Benjaafar & Ramakrishnan (1996) cites five definitions of flexibility from literature as: (a) the capacity of a system to assume different positions or to assume a certain number of different states, (b) the ability of a manufacturing plant of being usable for different production tasks, (c) the ability to reconfigure manufacturing resources so as to produce efficiently different products of acceptable quality, (d) the ability to respond effectively to changing circumstances and (e) a measure of its capacity to adopt to changing environmental conditions. Das (1996) defines flexibility as the ability of a system or a facility to adjust to changes in its internal or external environment. Wadhwa and Rao (2000) defined flexibility as the ability to deal with change by judiciously providing and exploiting controllable options dynamically. Golden and Powell (2001) defines flexibility as the capacity to adapt across four dimensions; temporal, range, intention and focus. Thus the concept of flexibility encompasses several notions. Some of the key notions of flexibility found in the literature are summarized in Figure-1 and discussed below.

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Flexagility Flexagility Agility Agility Proactive Flexibility Management Proactive Flexibility Management
Flexagility
Flexagility
Agility
Agility
Proactive Flexibility Management
Proactive Flexibility Management
Flexibility can be used
Flexibility can be used
to enhance the lead-time performance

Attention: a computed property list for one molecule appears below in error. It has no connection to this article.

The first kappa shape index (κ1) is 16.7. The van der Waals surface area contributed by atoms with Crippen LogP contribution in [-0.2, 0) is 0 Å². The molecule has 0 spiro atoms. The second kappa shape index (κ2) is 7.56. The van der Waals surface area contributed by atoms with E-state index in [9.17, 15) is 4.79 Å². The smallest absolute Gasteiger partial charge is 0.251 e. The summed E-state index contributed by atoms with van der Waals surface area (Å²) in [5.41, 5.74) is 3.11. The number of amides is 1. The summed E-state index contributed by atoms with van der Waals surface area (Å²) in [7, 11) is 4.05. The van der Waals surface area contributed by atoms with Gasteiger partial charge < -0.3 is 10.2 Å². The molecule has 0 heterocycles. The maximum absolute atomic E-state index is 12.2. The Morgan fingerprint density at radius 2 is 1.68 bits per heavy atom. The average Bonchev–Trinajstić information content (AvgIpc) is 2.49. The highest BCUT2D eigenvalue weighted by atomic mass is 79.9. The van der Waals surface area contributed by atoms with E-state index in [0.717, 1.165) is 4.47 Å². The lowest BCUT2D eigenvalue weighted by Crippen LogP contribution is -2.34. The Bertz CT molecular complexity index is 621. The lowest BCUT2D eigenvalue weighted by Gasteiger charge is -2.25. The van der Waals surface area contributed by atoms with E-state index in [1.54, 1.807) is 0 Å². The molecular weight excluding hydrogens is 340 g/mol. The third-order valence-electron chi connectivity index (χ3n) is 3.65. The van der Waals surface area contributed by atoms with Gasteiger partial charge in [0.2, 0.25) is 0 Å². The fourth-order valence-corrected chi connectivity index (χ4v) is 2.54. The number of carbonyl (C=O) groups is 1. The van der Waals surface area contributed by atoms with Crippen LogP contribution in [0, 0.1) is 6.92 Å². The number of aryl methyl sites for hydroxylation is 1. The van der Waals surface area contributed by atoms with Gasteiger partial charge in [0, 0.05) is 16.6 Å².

to enhance the lead-time performance
Information
Information
Knowledge Mgt. &
Knowledge Mgt. &
Knowledge Mgt. &
Technology Support
Technology Support
Decision Support
Decision Support
Decision Support
Mobility
Mobility
Type-I Flexibility
Type-I Flexibility
Wadhwa and
Wadhwa and
Upton (1995),
Upton (1995),
Wadhwa and Rao (2002)
Wadhwa and Rao (2002)
Burton Klein (1984),
Burton Klein (1984),
Aggarwal (2000)
Aggarwal (2000)
Koste and
Koste and
Wadhwa et al (2001)
Wadhwa et al (2001)
Carlsson (1988)
Carlsson (1988)
Malhotra (1999)
Malhotra (1999)
Decision-Information
Decision-Information
Dynamic Control
Dynamic Control
Browne et al
Browne et al
Synchronization (DIS)
Synchronization (DIS)
Greater Flexibility entails
Greater Flexibility entails
(1984),
(1984),
Uniformity
Uniformity
Deterministic
Deterministic
Wadhwa
Wadhwa
lesser Transition Penalties
lesser Transition Penalties
DIS D
DIS D
elay
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Golden and
Golden and
Upton (1995),
Upton (1995),
and Rao
and Rao
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(2000)
(2000)
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Malhotra (1999)
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Information
Information
Ability to
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Browne et al
Change
Change
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(1984),
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Range
Range
Gerwin (1993),
Gerwin (1993),
External
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enables more
Heterogeneity
Heterogeneity
Golden and
Golden and
Entity Flow Sync.
Entity Flow Sync.
heterogeneous change
heterogeneous change
Koste and
Koste and
Decision Points
Decision Points
Powell (2001)
Powell (2001)
Stochastic
Stochastic
Wadhwa,
Wadhwa,
Greater Flexibility
Greater Flexibility
Malhotra (1999)
Malhotra (1999)
Wadhwa and
Wadhwa and
Maguire and
Maguire and
enables greater change
enables greater change
Browne (1989)
Browne (1989)
Browne (1986)
Browne (1986)
Type-II Flexibility
Type-II Flexibility
Range
Range
Burton Klein (1984),
Burton Klein (1984),
Flexibility
Flexibility
Upton (1995)
Upton (1995)
Carlsson (1988)
Carlsson (1988)
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Change